Combined courses are difficult to measure as the data is so variable, yet prominent pay gaps exist in this area. In fact, the greatest pay gap exists here – with men earning £8,900 more than women after five years of graduating. It’s hard to hypothesise over why that is, given the broad range of courses that this category covers – unless Combined courses are a solid route into high level, high wage consultancy (perhaps).

Starting in year one

One of the most astonishing factors about the pay gap is how it begins instantly upon graduation in most subjects.

Numbers gaps matter, a bit

Following the nursing surprise, we decided to investigate if the different proportions of the genders taking different subjects made any difference to the graduate pay gap. It has been well documented that there are now more women entering higher education than men, and women tend to outnumber men in most subjects of study. But we found, that as with Nursing, most subjects that have more women than men graduates continued to show a pay difference. Nonetheless, as we can see from the table below, some of the highest pay gaps are in subject areas dominated by men, such as Engineering and Computer Science.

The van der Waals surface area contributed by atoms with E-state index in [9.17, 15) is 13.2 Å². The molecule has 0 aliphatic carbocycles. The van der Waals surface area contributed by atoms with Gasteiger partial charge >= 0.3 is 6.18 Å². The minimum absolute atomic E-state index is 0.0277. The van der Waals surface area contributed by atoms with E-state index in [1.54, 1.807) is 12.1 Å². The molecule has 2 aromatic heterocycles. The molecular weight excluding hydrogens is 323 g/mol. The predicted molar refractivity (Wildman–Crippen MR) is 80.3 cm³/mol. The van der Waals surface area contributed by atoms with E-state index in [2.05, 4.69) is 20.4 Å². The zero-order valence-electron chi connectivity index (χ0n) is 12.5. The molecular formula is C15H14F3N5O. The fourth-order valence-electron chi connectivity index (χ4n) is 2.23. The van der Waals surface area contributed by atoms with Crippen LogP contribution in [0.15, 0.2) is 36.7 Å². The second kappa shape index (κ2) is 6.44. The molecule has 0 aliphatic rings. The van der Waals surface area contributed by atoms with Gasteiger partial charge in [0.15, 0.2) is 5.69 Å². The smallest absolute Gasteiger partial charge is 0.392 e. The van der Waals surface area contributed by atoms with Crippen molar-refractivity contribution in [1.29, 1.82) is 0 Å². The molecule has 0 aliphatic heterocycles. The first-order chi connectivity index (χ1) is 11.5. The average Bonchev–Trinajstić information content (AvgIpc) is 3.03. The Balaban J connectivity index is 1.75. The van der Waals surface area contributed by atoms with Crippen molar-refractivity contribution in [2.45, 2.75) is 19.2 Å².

Subject# women# men% womenDifference between genders median pay, five years from graduation
Engineering & technology21251178015.3%-£4300
Computer science1930935017.1%-£4400
Mathematical sciences1127293027.8%-£3200
Physical sciences5190703542.5%-£2600
Business and administrative studies153101585549.1%-£2800
Biological sciences8255816550.3%-£700
Historical and philosophical studies8160709053.5%-£800
Mass communications & documentation4650368055.8%+£300
Medicine & dentistry4805320560.0%-£2600
Creative arts & design187351199061.0%-£500
Languages (ex english studies)5715255569.1%-£1500
Social studies (exc economics)16255725569.1%-£2800
Subjects allied to medicine (Excluding nursing)11085436071.2%-£3600
English studies7700276573.6%+£800
Veterinary Science58015578.9%-£1500

What about university variances?

When you analyse and compare how different institutions’ do within each subject, we interestingly find substantial variations in graduate gender pay gaps.

For example, in Veterinary Science, a subject taken by a small number of students in a small number of institutions, the pay gaps vary wildly between graduates of different institutions. The University of Glasgow, for the record, did not have enough male veterinary graduates captured by the data to compare…